"Elvis with Buddy HoUy looks. Erdisting the crowd to™of Frog Eyes' set. Irresponsible? Fine. Reliable sources"
sing falsetto backup for "Out ofcMy System" and armed informed me that, despite a smaU but loyal contingent
■with what appeared to be a modified radar gun thatBup front, Frog Eyes' brand of sinister and ramshackle^
worked Uke a shotgun mic, he recorded beats, chants drama didn't win over most punters. What I did see
gfrom the crowd and saxophone arpeggios, and warped«did not disappoint, however: demonic doo-wop from
them into ambient PowerBook techno-pop before us. An    r
improvised scat session slowly took shape, but went on for
about five minutes longer than it should have. Coming
back in on "The City" (from" the 2005 album Multiply)
didn't quite save the groove, but "Little Bit of Feel Good"
did, bringing LideU's saxophonist to centre stage playing
two saxophones at once, whUe looking uncannily Uke a
love chUd between Jesus Christ and Al Borland.
Sounding as though Marvin Gaye were 20 years
younger (and aUve, for that matter), LideU's magnetic
presence onstage had every woman in the place ogling
him with bedroom eyes, especiaUy when he took a
moment to teU some tales of dreams he'd had or how
much he loved his kid nephew. Continuing on the theme
of Gaye pride, "Green Light" may as weU have been written by Marvin himself, and the explosive finale of "Wait
for Me" ended with LideU thrashing around and losing
his glasses in one last bout of foot-stomping mania.
This was LideU's first show on his North American
tour and it can only multiply from here.
Benjamin Luk
Commodore Ballroom
Destroyer was my soundtrack to art school. Dan Bejar's
astute turns of phrase and candour—some say pretentious,
I say acerbic and witty—provided running commentary
on the fine art of sidestepping personas and deaUng with
the egos and affectations that an art institute can foster.
Given the looser and louder approach for Trouble in
Dreams and his pubUc persona—aloof, disdainful and a
prickly interview—I headed to the Commodore curious
to see how it would aU translate Uve.
creepy basement free of affectation and fuU of soul. Casey*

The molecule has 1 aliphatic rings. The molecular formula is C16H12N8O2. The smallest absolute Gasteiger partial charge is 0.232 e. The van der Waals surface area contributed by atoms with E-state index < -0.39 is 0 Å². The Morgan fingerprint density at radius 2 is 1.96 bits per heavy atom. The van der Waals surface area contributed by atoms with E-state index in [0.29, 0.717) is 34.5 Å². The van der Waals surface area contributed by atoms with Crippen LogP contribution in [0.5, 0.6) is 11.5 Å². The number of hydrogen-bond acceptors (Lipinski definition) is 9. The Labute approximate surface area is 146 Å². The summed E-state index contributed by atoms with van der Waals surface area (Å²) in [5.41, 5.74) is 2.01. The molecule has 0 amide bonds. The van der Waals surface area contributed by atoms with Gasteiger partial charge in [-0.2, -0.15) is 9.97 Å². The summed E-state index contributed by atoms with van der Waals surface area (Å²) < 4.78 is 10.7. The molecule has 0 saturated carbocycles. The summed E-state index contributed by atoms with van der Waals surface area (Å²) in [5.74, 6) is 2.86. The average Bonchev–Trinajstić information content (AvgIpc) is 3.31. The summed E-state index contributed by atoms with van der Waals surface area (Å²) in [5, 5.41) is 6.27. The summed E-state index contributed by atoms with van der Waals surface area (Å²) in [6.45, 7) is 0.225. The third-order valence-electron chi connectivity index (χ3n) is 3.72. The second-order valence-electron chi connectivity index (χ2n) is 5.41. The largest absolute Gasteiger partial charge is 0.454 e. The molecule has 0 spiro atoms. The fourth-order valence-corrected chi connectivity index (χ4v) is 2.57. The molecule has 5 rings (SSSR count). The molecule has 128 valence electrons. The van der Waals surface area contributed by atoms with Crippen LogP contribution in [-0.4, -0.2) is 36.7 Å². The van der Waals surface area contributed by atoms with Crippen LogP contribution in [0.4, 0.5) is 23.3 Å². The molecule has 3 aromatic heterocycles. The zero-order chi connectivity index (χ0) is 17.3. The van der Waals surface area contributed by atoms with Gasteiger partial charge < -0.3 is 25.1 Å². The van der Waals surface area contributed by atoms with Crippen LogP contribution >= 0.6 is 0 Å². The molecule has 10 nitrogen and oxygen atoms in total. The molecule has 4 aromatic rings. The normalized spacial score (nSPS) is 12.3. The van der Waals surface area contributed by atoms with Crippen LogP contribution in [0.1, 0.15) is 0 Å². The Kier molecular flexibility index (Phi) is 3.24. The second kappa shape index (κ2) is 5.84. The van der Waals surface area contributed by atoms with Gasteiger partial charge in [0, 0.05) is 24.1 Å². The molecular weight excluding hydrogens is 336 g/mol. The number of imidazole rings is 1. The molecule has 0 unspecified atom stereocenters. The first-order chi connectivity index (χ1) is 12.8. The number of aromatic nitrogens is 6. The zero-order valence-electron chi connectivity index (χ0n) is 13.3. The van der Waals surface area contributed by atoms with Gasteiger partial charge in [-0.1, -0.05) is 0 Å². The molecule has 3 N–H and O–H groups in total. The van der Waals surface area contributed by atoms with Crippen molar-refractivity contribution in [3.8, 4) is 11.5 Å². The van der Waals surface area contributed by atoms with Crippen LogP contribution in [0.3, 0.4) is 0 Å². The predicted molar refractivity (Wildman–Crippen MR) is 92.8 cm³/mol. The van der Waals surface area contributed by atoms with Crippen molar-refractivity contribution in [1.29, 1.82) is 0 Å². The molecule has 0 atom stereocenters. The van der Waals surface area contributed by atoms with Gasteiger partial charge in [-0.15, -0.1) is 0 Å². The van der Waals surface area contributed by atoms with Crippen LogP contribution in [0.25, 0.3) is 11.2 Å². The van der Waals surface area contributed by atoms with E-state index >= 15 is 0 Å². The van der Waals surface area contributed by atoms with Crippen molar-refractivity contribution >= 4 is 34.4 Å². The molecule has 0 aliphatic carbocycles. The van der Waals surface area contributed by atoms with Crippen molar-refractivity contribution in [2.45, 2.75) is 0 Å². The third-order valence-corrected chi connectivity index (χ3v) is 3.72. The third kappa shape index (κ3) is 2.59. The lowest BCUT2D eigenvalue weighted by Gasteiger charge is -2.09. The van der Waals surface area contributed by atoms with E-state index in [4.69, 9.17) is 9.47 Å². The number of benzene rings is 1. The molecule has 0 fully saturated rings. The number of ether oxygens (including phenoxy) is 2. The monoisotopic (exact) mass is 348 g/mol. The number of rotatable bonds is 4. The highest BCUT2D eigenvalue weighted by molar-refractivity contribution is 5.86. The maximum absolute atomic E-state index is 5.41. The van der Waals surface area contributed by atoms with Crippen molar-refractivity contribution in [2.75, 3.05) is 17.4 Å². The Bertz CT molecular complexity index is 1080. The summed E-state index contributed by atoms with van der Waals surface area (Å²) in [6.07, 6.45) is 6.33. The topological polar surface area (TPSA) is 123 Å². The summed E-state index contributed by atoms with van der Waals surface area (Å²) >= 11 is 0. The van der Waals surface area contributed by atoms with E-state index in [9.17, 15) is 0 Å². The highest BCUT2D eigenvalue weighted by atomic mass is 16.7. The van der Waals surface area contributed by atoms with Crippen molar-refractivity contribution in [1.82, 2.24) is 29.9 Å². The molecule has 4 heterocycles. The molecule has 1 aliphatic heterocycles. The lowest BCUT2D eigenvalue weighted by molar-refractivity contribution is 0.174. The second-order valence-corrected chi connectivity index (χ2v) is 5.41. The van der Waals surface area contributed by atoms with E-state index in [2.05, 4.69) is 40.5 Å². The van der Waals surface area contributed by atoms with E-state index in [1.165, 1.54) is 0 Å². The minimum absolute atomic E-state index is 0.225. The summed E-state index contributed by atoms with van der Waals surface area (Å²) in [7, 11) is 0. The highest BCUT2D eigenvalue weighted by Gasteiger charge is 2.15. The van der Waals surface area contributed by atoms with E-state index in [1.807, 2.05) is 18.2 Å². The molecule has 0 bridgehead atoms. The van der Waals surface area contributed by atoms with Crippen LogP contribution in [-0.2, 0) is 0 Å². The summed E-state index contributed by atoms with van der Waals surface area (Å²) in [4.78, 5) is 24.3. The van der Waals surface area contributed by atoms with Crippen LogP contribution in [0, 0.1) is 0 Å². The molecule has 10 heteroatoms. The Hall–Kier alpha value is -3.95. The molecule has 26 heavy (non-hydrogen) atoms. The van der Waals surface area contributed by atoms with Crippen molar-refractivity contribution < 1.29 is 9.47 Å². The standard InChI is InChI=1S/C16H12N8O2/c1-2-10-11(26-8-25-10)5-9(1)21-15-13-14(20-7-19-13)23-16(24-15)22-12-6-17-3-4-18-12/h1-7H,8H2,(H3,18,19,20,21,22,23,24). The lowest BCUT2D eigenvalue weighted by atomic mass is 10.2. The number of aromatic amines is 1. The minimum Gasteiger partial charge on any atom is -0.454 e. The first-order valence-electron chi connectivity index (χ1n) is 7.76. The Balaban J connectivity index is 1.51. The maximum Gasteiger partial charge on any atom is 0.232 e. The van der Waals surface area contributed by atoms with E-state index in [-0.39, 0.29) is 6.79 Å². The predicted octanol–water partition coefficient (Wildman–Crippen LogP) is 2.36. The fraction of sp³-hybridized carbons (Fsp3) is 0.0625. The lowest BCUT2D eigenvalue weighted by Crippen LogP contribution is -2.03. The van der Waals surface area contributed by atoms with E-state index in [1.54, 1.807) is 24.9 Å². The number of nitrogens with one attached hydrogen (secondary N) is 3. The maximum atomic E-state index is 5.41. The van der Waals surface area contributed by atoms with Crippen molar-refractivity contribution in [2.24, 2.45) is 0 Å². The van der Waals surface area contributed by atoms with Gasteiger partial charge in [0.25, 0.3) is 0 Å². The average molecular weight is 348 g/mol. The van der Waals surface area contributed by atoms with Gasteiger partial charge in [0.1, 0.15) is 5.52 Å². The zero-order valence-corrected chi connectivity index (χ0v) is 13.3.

Mercer'—man, he's got a set of pipes. That is aU.
Part of the beauty of Destroyer is that Bejar's work
is a combined homage and mid-finger salute to the
artifice that is the rock spectacle: the fantasy rawk figure
is just gUtter and greasepaint or, in East Van terms, plaid
and beards. It was fitting, then, that amidst the overpriced draft, fancy Ughts, security goons and the crowd
yeUing requests, Bejar and co. eschewed note-perfect
repUcation and went Dylanesque. Think 1965, Manchester
Free Trade HaU—rock it out, crank up the nuance, trade
the delicate phrasing and croon for a caterwaul. InitiaUy
captivating (especiaUy "Rubies" and "Dark Leaves form
a'Thread"), the songs mushed into each other after a
while. Commodore shows are Uke that, though: if not at
capacity, the band competes with the large space, the
energy fizzles and you spend half the evening wishing it
were in a smaUer venue.
There were epic moments, however fleeting,
reaching Last Waltz, proportions by the end, where
Destroyer self-reflexivefy jammed the rock idiom's
pomposity to its absurd, yet logical, conclusion: some
guys on a stage playing loud. Nothing more.
Christopher Olson
Wolf Eyes
Pat's Pub
June 11
Opening the night was local noise purveyor Sick
Buildings, who brought an innovative set of harsh
shifting electronics. Before he began, rape whistles
and alarms were distributed throughout the crowd
with  accompanying  instructions.   Halfway through
the 10-minute set, there was a short pause foUowed
by an assault of high-pitched whistles from the
crowd. Sick BuUdings then hurtled at least a dozen
pre-sampled high-pitched whistles back at the audience
for an intense, disorientating effect, and quite possibly
marking the first time a rape whistle was used to assault
rather than protect.
Worldwide and local noise legend the Rita continued
the night's assault with a short blast of his harsh brand
of volcanic electric-crackle. For those who have not seen
the Rita in action, it's an earthshaking experience you
won't soon forget. He started off with an explosive roar
that would be akin to standing behind a fighter jet as
it revs its engines. After several brain-rattling minutes,
he reared back and slammed around a black metal box
filled with contact mics and shards of metal, emitting
an incredibly jarring and ear-damaging sound that was
as powerful as it was painful.
Ann Arbor's Wolf Eyes ended off an already intense
night with a two-part set. The first part was a 20-
minute crawl through a foggy funhouse from heU.
Droning electronics, squealing saxophone, feedback-
drenched guitar and snarled incantations cast an